State highway safety officials are putting on hold for at least a short time a plan to redesign state license plates, and to privatize their distribution, following objections from tax collectors.
The proposal to redesign the state’s license plate to make it more legible by toll booth cameras and police was originally scheduled for a vote by Gov. Rick Scott and the Cabinet on Tuesday, but the Department of Highway Safety and Motor Vehicles pulled the proposal from the agenda.
Another part of the overall plan – to bid out the distribution of the new plates to a private vendor rather than using the current process for distributing tags through county tax collectors, also is on hold. The tax collectors objected to the proposed change, saying they’re worried that customer service would suffer – and they would be blamed by voters.
Col. Julie Jones, executive director of the Department of Highway Safety and Motor Vehicles, said Tuesday that she was caught off guard a bit by the opposition and planned to come back to the Cabinet later with a more detailed proposal.
Tax collectors, who have pushed back against the proposal to bid out the distribution of the new plate, “are very passionate about customer service,” Jones said.
“I can see why they are a little nervous,” she said. “That’s why I need to be a little more specific. I did not anticipate the level of resistance I got.”
The agency proposed privatizing and centralizing distribution of the new license plates, saying it would save money. Jones acknowledged she may not have fully made the case for the savings, but said she would.
“All I’m doing is looking for ways to maintain service with reduced cost,” Jones said.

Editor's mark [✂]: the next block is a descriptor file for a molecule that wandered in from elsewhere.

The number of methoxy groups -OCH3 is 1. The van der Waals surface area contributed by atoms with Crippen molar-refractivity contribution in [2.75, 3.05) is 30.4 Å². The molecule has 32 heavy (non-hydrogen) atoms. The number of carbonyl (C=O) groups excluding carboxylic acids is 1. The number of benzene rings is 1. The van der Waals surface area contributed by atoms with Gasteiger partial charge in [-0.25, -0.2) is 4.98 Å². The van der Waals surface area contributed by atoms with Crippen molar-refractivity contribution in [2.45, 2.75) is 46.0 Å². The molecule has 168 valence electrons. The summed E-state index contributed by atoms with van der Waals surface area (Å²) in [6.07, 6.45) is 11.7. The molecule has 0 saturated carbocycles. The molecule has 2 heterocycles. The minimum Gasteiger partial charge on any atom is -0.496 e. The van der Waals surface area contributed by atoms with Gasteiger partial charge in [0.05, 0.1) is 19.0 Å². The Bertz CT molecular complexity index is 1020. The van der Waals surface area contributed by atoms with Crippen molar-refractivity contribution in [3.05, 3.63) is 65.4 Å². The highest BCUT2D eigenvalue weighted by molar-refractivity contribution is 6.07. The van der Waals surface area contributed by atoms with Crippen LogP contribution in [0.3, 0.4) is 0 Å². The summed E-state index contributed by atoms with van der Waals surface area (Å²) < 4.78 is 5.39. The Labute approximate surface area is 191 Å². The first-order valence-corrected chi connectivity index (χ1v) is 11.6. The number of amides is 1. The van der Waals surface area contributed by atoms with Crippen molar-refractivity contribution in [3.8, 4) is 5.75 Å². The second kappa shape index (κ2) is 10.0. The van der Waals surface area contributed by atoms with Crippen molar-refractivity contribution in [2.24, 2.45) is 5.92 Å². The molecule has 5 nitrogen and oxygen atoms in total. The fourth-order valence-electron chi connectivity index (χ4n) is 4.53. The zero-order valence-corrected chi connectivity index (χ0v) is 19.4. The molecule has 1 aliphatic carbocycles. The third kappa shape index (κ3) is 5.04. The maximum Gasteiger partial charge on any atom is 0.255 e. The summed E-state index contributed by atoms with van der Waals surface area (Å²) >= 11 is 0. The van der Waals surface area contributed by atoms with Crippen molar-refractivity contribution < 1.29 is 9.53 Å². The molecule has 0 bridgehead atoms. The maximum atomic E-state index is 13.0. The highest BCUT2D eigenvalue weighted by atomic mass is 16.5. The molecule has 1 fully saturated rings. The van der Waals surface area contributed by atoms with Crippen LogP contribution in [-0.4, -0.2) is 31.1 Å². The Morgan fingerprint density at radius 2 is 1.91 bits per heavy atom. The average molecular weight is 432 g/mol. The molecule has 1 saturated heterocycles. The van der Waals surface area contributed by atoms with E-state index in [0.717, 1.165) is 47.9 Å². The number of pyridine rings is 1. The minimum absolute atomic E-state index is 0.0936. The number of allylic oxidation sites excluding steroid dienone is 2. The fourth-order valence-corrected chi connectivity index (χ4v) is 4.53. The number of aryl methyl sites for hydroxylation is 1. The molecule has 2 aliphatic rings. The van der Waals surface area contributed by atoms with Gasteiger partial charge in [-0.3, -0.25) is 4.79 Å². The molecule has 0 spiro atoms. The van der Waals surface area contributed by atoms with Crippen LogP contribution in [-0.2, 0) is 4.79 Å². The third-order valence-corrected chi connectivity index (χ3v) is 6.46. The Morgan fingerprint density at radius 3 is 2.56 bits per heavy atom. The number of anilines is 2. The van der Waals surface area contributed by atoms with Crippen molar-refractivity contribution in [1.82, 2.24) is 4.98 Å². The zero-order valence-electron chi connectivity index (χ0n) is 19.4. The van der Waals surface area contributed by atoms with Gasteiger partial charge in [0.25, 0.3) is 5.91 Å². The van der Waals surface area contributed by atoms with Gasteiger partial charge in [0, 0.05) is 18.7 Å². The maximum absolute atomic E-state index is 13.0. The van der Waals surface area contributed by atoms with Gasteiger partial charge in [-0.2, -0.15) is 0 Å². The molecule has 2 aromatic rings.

She also acknowledged that having one central location from which to send motorists license plates – part of the original proposal – might not work well in such a big state.
“Centralization is a good idea in some states, but not in Florida,” she said.
“I’m glad she pulled it back, we’re not ready,” said Attorney General Pam Bondi after the Cabinet meeting. Bondi said her office had been contacted by several tax collectors about their concerns over whether changing the distribution method for plates would be efficient, and was listening to them.
“That’s why I want to make sure,” Bondi said. “We don’t need to move fast on this.”
Flagler County Tax Collector Suzanne Johnston was among the collectors raising questions about the state’s plans, particularly the matter of centralization, which she said would diminish customer service.
Jones also said that she plans to weight any bid for making the new plates toward PRIDE, the prison industry organization that currently runs the production of license plates by prisoners. She said prisoners would have the ability to manufacture the new plates, and she would like for PRIDE to be involved, though it may be by working in cooperation with a new vendor.
Jones also said, however, that the agency has heard from several vendors that are interested in manufacturing or distributing the new plates.
Among the companies interested is 3M. Officials from the technology company known for Scotch Tape and Post-it Notes have exchanged several emails with the agency about the possibility of a new plate design and the concept of centralizing its distribution.
–David Royse, News Service of Florida